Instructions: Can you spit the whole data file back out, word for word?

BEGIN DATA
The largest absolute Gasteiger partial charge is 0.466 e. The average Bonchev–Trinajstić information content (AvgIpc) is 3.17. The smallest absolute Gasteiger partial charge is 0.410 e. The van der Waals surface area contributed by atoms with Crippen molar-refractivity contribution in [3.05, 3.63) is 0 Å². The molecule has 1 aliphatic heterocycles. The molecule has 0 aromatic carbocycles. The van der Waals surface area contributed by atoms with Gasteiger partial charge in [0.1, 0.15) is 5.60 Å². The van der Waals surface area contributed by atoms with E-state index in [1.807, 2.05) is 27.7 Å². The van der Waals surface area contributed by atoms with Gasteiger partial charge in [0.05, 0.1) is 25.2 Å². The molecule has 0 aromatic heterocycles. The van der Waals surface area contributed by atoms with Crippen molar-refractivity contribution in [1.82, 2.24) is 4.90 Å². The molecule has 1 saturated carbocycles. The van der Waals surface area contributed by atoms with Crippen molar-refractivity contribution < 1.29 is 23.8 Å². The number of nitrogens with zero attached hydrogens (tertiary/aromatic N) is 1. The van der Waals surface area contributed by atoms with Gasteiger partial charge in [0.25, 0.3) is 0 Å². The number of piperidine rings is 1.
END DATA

The largest absolute Gasteiger partial charge is 0.466 e. The average Bonchev–Trinajstić information content (AvgIpc) is 3.17. The smallest absolute Gasteiger partial charge is 0.410 e. The van der Waals surface area contributed by atoms with Crippen molar-refractivity contribution in [3.05, 3.63) is 0 Å². The molecule has 1 aliphatic heterocycles. The molecule has 0 aromatic carbocycles. The van der Waals surface area contributed by atoms with Gasteiger partial charge in [0.1, 0.15) is 5.60 Å². The van der Waals surface area contributed by atoms with E-state index in [1.807, 2.05) is 27.7 Å². The van der Waals surface area contributed by atoms with Gasteiger partial charge in [0.05, 0.1) is 25.2 Å². The molecule has 0 aromatic heterocycles. The van der Waals surface area contributed by atoms with Crippen molar-refractivity contribution in [1.82, 2.24) is 4.90 Å². The molecule has 1 saturated carbocycles. The van der Waals surface area contributed by atoms with Crippen molar-refractivity contribution < 1.29 is 23.8 Å². The number of nitrogens with zero attached hydrogens (tertiary/aromatic N) is 1. The van der Waals surface area contributed by atoms with Gasteiger partial charge in [0.25, 0.3) is 0 Å². The number of piperidine rings is 1.